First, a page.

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warm up motogp report mugello

Italian rider Simoncelli lead a closely contested warm up, ahead of Repsol Honda riders Dovizioso and Stoner.

Marco Simoncelli of the San Carlo Honda Gresini Team rose to the top of the sunny MotoGP morning warm up session with a late flying lap of 1'48.430 to just beat out Repsol Honda duo Andrea Dovizioso and Casey Stoner. The two pursuers were just 0.008s and 0.050s behind the Italian, respectively. Simoncelli will start from third position on the front row for the Gran Premio d’Italia TIM MotoGP race, while Stoner starts from pole after setting a new lap record, with Dovizioso heading up row two.

Behind the three Hondas was Texan Ben Spies (Yamaha Factory Racing), who starts second on the grid, with a time just 0.082s behind than that of Simoncelli, followed by teammate and fifth place starter Jorge Lorenzo, who posted a time of 1’48.796.

Dani Pedrosa was not far behind his rivals with a warm up time of 1’49.090, ahead of Nicky Hayden (Ducati Team), Colin Edwards (Yamaha Monster Tech 3), Valentino Rossi (Ducati Team) and Hiroshi Aoyama (San Carlo Honda Gresini) completing the top ten times.

Sissis fights them off in Red Bull MotoGP Rookies Cup Mugello

Rookies Mugello

16 year old Arthur Sissis won the 9th race of the Red Bull MotoGP Rookies Cup season at Mugello on Saturday, 18 year old Tomas Vavrous was second and 13 year old Aaron Espana third.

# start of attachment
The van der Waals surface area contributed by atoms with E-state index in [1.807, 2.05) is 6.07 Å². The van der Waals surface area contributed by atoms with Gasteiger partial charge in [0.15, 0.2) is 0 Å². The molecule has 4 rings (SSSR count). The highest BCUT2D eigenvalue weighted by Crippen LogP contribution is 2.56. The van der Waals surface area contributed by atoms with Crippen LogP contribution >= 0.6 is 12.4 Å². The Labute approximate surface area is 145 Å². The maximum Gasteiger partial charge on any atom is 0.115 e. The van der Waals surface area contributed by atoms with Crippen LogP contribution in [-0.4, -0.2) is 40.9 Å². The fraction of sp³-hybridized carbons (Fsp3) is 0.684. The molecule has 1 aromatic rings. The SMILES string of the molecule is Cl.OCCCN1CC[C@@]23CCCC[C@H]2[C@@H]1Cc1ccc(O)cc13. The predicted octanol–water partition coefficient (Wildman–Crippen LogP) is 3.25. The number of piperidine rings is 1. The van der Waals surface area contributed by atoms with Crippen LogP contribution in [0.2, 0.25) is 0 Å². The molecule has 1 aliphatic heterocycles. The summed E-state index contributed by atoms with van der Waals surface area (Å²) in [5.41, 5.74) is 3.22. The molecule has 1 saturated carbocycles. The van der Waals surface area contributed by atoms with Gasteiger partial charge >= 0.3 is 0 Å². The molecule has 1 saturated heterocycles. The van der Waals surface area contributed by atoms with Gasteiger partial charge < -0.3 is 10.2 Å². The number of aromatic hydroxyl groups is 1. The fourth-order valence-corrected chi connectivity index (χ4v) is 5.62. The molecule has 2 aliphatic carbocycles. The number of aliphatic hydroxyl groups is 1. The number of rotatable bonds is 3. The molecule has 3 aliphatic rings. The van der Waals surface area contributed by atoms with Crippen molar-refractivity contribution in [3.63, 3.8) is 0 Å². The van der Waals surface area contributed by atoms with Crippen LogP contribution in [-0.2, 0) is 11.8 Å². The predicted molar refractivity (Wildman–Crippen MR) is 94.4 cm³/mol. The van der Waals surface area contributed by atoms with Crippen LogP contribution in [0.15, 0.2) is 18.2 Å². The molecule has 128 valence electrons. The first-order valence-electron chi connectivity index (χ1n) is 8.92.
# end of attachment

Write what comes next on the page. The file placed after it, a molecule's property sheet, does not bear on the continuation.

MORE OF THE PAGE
“That was such a fun race,” said Sissis. “The tyres were pretty destroyed and the bike was sliding around a lot but that was the same for everyone. I only had one really scary moment. My bike was running so well and I enjoyed it, it was one of the best races we have had. The most important thing for me was finishing in front of Lorenzo, that's what I had to do.”

The race began after rain that left much of the track damp and the decision was made to use rain tyres. Baldassarri, the 14 year old Italian, started from 11th place on the grid but was soon working his way forward into the lead battle. Sissis started from the 2nd row and was leading from the first corner. He could never get clear though with Vavrous, Espana and Baldassarri going with him and opening up an advantage on the pack.

The quartet changed place at almost every corner but very quickly the track became completely dry and the tyres started to degrade. The man most at home in these conditions a week ago in Assen had been Florian Alt, the 15 year old German and just as he did then he charged through the pack, this time towing with him 15 year old Spaniard Xavi Pinsach. They caught the lead group and made it a 6 man fight for the closing laps.

Espana was sensational on the brakes at the end of the start and finish straight and through the climbing right handers at the opposite end of the circuit. Several times he grabbed the lead but could not hold onto it, he was swamped on the start and finish straight as the others picked up his slipstream. “It was a fun race,” said Espana. “Not easy because Tomas, Arthur and Lorenzo are so fast. I enjoyed passing them in some places though. I think I did a good job of it.”